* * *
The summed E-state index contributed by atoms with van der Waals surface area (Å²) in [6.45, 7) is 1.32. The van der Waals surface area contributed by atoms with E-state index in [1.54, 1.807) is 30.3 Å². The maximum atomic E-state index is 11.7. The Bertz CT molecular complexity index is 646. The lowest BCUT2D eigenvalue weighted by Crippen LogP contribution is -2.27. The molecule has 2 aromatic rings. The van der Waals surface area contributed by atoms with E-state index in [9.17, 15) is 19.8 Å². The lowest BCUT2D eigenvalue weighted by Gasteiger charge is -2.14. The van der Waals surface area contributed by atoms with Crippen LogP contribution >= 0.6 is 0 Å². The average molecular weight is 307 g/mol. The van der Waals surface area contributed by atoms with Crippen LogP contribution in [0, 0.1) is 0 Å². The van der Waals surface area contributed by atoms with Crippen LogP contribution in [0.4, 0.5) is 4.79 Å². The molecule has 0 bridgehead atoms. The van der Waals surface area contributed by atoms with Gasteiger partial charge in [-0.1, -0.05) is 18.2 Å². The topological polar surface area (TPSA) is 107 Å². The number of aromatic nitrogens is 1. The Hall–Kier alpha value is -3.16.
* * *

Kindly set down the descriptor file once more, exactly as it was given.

The summed E-state index contributed by atoms with van der Waals surface area (Å²) in [6.45, 7) is 1.32. The van der Waals surface area contributed by atoms with E-state index in [1.54, 1.807) is 30.3 Å². The maximum atomic E-state index is 11.7. The Bertz CT molecular complexity index is 646. The lowest BCUT2D eigenvalue weighted by Crippen LogP contribution is -2.27. The molecule has 2 aromatic rings. The van der Waals surface area contributed by atoms with E-state index in [9.17, 15) is 19.8 Å². The lowest BCUT2D eigenvalue weighted by Gasteiger charge is -2.14. The van der Waals surface area contributed by atoms with Crippen LogP contribution >= 0.6 is 0 Å². The average molecular weight is 307 g/mol. The van der Waals surface area contributed by atoms with Crippen LogP contribution in [0, 0.1) is 0 Å². The van der Waals surface area contributed by atoms with Crippen LogP contribution in [0.4, 0.5) is 4.79 Å². The molecule has 0 bridgehead atoms. The van der Waals surface area contributed by atoms with Gasteiger partial charge in [-0.1, -0.05) is 18.2 Å². The topological polar surface area (TPSA) is 107 Å². The number of aromatic nitrogens is 1. The Hall–Kier alpha value is -3.16.